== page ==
New cybersecurity effort will help consumers choose safer devices
LAKE CHARLES, La. (KPLC) - The Biden Administration and Consumer Technology representatives have launched an effort to put a nationwide cybersecurity certification and labeling program into place. The Cyber Trust Initiative program is to help consumers choose smart devices that are less vulnerable to hacking.
In recent years, home security cameras and smart devices have become more vulnerable. People use them to watch their kids, pets and even their deliveries. Without the right precautions, you might not be the only one watching.
“Security standards have been lacking for quite a while in networking, and if, anything they can do to raise that, that’s a net positive,” said LB Computers Specialist Jason Dugas.
“Like anything to standardize it to where it’s at a level where it’s like, yes, this is good, is a good thing,” said LB Computers Specialist Nicole Reon.
Cybersecurity labeling would identify specific devices that are less prone to hacking.
“I think it is an overall positive thing. It’s going to help consumers pick things that are more secure and it’s going to make standards go up,” Reon said.
Smart devices that meet the U.S. Government’s Cybersecurity requirements will bear the “Cyber Trust” label, a shield logo, as early as next year.
“If they can get on your network in any way, yeah, your computer may be safe, but those less sophisticated devices are more vulnerable because, you know, the nanny cam thing, if you’re on the network, nine times out of 10 you are going to get access to any of those things,” Dugas said.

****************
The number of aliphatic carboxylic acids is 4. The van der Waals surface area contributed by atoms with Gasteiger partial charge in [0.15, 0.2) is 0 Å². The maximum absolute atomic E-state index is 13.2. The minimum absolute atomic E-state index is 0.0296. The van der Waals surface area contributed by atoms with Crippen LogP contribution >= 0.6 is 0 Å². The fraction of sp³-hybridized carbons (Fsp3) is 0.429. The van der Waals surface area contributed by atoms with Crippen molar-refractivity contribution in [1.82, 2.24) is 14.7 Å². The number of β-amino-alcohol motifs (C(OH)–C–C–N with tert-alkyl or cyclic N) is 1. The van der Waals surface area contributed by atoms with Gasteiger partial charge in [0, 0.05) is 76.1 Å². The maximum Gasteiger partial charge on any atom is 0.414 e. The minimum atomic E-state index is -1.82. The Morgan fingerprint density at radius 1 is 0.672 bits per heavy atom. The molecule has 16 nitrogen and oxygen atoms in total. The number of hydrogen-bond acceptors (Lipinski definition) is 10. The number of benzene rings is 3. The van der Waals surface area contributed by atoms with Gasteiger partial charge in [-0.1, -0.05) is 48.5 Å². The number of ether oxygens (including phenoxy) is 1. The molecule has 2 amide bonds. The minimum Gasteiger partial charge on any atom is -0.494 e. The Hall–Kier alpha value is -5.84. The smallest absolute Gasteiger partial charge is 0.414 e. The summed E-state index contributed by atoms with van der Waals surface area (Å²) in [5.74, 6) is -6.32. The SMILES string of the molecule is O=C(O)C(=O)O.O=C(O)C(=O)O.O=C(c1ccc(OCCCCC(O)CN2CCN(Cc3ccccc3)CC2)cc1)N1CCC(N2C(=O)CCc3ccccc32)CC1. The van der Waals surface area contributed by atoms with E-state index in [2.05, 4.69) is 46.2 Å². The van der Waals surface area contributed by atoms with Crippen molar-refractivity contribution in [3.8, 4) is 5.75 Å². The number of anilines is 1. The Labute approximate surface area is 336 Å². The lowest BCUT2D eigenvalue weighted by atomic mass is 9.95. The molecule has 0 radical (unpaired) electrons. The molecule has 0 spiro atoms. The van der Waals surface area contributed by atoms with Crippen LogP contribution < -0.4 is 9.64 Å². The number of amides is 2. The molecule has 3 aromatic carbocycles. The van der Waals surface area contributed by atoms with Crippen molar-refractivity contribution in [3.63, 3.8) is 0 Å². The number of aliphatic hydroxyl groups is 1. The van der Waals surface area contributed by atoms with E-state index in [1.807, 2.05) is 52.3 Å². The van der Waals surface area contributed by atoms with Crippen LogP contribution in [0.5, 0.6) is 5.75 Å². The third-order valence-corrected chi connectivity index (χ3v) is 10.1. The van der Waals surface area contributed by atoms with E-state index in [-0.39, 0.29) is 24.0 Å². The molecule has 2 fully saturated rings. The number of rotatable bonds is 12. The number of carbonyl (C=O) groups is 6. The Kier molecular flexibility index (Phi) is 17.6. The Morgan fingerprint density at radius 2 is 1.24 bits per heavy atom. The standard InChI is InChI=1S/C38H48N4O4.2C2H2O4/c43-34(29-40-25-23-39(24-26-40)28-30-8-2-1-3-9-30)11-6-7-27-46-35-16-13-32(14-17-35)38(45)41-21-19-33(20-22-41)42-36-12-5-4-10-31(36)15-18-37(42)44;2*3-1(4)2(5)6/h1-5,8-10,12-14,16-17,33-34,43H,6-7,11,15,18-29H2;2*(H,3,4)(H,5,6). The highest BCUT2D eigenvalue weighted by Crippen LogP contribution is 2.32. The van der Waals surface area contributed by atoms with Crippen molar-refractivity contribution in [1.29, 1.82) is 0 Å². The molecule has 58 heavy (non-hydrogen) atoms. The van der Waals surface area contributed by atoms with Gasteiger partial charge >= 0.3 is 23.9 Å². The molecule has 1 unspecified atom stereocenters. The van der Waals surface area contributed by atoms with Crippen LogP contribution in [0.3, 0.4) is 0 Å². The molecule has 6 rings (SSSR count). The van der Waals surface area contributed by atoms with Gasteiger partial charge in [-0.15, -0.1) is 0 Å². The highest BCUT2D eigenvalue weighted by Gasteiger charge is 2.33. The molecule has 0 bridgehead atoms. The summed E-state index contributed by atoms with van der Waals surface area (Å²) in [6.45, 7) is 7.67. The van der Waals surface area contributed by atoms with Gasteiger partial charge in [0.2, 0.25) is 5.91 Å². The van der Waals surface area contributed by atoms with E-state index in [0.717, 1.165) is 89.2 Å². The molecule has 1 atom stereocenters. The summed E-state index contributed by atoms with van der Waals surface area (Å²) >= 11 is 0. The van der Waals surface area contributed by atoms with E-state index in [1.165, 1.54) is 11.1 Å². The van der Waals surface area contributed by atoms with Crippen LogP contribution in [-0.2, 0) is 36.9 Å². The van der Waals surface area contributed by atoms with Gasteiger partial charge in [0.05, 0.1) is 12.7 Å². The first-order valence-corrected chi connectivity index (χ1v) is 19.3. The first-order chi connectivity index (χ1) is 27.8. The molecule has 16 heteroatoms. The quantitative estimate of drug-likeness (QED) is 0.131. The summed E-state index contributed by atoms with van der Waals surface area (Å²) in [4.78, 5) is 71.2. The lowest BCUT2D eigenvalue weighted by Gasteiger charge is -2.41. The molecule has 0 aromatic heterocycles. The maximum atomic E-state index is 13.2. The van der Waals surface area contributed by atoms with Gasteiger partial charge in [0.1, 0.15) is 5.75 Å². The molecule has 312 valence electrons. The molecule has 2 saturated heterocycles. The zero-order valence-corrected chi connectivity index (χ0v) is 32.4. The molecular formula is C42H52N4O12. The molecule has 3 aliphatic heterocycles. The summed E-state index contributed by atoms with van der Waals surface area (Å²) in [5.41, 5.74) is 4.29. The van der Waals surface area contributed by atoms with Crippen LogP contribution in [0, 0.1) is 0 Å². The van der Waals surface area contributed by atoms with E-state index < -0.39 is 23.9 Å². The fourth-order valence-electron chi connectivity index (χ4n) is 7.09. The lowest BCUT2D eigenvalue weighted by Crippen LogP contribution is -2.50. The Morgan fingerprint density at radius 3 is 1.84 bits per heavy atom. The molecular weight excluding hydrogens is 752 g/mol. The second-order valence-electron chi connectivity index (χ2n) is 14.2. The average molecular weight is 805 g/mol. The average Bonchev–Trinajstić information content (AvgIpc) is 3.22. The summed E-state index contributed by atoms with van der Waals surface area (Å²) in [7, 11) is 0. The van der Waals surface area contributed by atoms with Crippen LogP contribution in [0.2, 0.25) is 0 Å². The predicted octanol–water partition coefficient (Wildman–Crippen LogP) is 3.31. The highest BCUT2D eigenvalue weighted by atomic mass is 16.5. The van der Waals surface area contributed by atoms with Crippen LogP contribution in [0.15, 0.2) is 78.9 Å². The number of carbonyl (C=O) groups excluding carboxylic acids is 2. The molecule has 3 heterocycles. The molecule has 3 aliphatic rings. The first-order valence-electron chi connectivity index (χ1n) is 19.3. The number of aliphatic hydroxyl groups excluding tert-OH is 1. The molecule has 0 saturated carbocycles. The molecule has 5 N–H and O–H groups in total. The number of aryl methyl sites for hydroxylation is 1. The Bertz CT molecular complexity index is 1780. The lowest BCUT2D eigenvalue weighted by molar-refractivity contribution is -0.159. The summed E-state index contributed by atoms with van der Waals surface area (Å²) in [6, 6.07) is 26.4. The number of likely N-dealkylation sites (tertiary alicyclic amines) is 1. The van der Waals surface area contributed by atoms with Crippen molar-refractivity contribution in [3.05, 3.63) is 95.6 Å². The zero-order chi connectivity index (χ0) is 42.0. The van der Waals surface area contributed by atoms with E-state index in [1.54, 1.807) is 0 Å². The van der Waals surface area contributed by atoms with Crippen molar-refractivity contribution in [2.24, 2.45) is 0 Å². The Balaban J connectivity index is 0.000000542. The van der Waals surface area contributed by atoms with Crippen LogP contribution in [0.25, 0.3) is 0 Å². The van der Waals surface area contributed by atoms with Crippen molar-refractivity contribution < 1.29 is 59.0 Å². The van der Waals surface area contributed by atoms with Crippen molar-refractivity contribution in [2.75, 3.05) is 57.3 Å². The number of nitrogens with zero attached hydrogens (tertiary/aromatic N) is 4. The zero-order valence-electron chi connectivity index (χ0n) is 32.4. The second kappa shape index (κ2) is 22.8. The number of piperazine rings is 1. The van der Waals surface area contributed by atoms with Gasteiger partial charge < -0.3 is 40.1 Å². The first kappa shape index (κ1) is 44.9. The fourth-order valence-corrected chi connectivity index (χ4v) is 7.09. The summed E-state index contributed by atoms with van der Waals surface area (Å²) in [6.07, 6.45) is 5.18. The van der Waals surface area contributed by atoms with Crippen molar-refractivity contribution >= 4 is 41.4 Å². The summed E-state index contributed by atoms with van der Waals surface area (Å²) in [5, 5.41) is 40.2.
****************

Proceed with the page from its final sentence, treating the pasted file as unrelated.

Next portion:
Experts say changing and strengthening your passwords are one of the best ways to prevent a hack.
“It needs to have capital letters, it needs to have multiple lowercase letters, numbers, symbols,” said Reon. “Then the longer you make it, the harder it is to crack. And the harder it is to crack, the less time the hacker is going to spend on you.”
“Any password length longer than 12 characters, it literally goes from cracking in minutes to hundreds of years,” Dugas said.
One insecure device can often give a cyberintruder a dangerous foothold on a home network.
“Your router is your gateway to the internet. All of your devices go through there to get to the internet and vice versa,” Dugas said,
“Like having a brick wall versus a chain link fence,” Reon said.
“So stronger router protections and a better password, that’s going to be 100% more security,” said Dugas.
Once in effect, the Cyber Trust Initiative will inform consumers which devices are equipped to detect intrusions.
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